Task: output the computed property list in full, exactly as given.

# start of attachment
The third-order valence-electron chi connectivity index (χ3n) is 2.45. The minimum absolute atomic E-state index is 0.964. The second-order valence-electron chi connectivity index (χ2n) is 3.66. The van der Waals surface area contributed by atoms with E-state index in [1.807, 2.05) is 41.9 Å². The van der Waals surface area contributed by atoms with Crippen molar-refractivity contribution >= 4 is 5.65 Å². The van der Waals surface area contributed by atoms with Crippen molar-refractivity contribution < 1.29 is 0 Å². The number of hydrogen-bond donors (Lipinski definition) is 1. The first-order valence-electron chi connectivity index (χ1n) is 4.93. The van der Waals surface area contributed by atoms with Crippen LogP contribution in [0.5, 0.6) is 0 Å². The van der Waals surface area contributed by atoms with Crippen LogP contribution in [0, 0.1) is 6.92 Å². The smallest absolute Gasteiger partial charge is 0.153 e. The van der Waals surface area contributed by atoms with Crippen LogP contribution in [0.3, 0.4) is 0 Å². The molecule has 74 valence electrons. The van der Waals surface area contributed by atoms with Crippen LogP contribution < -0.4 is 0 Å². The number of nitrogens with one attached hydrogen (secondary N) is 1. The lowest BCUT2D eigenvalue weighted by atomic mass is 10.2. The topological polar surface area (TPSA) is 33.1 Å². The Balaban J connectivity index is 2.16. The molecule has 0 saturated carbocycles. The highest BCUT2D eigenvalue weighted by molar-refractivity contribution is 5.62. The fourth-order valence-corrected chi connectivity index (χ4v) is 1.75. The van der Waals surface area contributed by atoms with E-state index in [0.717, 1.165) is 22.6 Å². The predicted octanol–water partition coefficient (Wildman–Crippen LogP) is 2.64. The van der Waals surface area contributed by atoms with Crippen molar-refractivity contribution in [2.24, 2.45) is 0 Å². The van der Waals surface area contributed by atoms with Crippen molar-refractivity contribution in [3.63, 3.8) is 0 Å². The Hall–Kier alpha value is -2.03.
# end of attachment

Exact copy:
The third-order valence-electron chi connectivity index (χ3n) is 2.45. The minimum absolute atomic E-state index is 0.964. The second-order valence-electron chi connectivity index (χ2n) is 3.66. The van der Waals surface area contributed by atoms with E-state index in [1.807, 2.05) is 41.9 Å². The van der Waals surface area contributed by atoms with Crippen molar-refractivity contribution >= 4 is 5.65 Å². The van der Waals surface area contributed by atoms with Crippen molar-refractivity contribution < 1.29 is 0 Å². The number of hydrogen-bond donors (Lipinski definition) is 1. The first-order valence-electron chi connectivity index (χ1n) is 4.93. The van der Waals surface area contributed by atoms with Crippen LogP contribution in [0.5, 0.6) is 0 Å². The van der Waals surface area contributed by atoms with Crippen LogP contribution in [0, 0.1) is 6.92 Å². The smallest absolute Gasteiger partial charge is 0.153 e. The van der Waals surface area contributed by atoms with Crippen LogP contribution in [0.3, 0.4) is 0 Å². The molecule has 74 valence electrons. The van der Waals surface area contributed by atoms with Crippen LogP contribution < -0.4 is 0 Å². The number of nitrogens with one attached hydrogen (secondary N) is 1. The lowest BCUT2D eigenvalue weighted by atomic mass is 10.2. The topological polar surface area (TPSA) is 33.1 Å². The Balaban J connectivity index is 2.16. The molecule has 0 saturated carbocycles. The highest BCUT2D eigenvalue weighted by molar-refractivity contribution is 5.62. The fourth-order valence-corrected chi connectivity index (χ4v) is 1.75. The van der Waals surface area contributed by atoms with E-state index in [0.717, 1.165) is 22.6 Å². The predicted octanol–water partition coefficient (Wildman–Crippen LogP) is 2.64. The van der Waals surface area contributed by atoms with Crippen molar-refractivity contribution in [2.24, 2.45) is 0 Å². The van der Waals surface area contributed by atoms with Crippen molar-refractivity contribution in [3.63, 3.8) is 0 Å². The Hall–Kier alpha value is -2.03.